However, what ever the reason might be, it is indeed an interesting question.

Regarding the えいえ: If you would not pronounce the い it would result in a triple え. I think it would just be to confusing and impractical if the speakers of a language had to distinguish between three different syllable lengths, so pronouncing the い more clearly has established. Especially since the meaning of many, many japanese words already depends on whether a vowel is long or short (ばあさん - ばさん, 有名(ゆうめい) - 夢(ゆめ)). But I’m not sure either.

Anyway, I agree with the previous answers: The “correct” pronunciation of えい seems to be ええ, and, as seanblue already mentioned, don’t try to imitate songs or so. For example, in German you write very often "silent e"s, like in “haben” (have), but never speak them. Doing so sound very strange and unnatural, still in songs you sometimes here it because of various musical reasons (beat, metric, etc.).

ps: this is my first post, too yay


Assuming that Jisho’s pronunciations are correct…
Typing “*いねい #common” or “*いせい #common” you can find other words with the exact same pronunciation, that makes me think that it’s probably a general exeption (you can’t extend two times in a row an え sound using い).

Regarding 騒音, probably it’s better to pronounce it as “ソーオン” because even if you pronounce it with the う, the difference is very subtle (in my opinion it’s better to stick with the rule of the long vowel). Also you won’t pronounce 高校 (こうこう) as “コウコウ”
Let me know if I’m wrong.

Fun fact: Jisho’s audio is from WaniKani. :slight_smile:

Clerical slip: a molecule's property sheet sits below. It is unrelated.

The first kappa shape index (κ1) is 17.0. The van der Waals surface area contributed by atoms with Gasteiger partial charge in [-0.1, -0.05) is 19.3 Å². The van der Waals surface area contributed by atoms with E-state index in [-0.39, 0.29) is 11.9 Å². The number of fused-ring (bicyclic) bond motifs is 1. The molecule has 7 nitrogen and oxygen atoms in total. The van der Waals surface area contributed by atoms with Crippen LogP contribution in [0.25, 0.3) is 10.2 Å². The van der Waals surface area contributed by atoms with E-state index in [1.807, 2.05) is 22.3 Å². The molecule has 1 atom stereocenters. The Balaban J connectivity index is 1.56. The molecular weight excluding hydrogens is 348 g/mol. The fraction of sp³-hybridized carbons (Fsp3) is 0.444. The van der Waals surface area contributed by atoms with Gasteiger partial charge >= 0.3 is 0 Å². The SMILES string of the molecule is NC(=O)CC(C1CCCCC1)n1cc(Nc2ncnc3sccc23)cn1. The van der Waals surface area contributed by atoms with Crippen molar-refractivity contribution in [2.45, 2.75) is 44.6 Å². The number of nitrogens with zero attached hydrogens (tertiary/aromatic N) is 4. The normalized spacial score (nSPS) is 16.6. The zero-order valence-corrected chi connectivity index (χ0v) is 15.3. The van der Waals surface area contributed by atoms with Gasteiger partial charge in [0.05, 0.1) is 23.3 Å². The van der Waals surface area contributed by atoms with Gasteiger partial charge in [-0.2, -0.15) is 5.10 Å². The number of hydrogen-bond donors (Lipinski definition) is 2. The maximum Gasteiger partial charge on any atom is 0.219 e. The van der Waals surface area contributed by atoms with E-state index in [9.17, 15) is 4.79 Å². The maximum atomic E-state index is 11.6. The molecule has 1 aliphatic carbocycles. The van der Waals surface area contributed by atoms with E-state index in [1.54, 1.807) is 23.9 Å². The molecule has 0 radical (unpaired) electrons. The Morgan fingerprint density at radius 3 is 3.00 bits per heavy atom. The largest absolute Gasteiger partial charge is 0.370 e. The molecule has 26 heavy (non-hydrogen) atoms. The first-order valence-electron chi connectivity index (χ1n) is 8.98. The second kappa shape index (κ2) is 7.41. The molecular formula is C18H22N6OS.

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The whole えぇ-buisness (じゃねぇ、高けぇ、お金がねぇ、etc) is a feature of Kansai dialect and seems to become popular in other parts of Japan as kind ofa rough, masculine way of talking among male friends.


I’ve hear natives making えい sound ええ and making it sound えい. But far more on the first group.

My (Japanese native) wife claims there’s a difference between spoken ええ and えい. Specifically, she thinks my name is more デイモン than デーモン. I prefer writing it the second way and don’t hear the difference anyhow. But I admit that I don’t always hear the distinction between Japanese vowel sounds such as 食べている vs 食べてる (the second form is slangy).


Oh, I got to know your name :smiley:

Incidentally… why “Sezme”?

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If anyone’s interested

Certain words of Japanese origin should be pronounced え and not えー such as 姪、鱏、etc.

Some conjugations of verbs should be pronounced え and not えー such as
There are people who disagree with this however and believe that まねーて、かせーで etc are valid pronunciations for these kinds of verbs.

In slower, more deliberate speech え can be found which makes がくせ an ok pronunciation.


It’s a mystery lost in the sands of time. But I’m pretty sure there’s no good reason. (Incidentally, since the first 8 months or so I spent with my wife (then girlfriend) were in México speaking (bad) Spanish, she knew me as Damián until we eventually switched to English.

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What a great story you’ve got hidden there.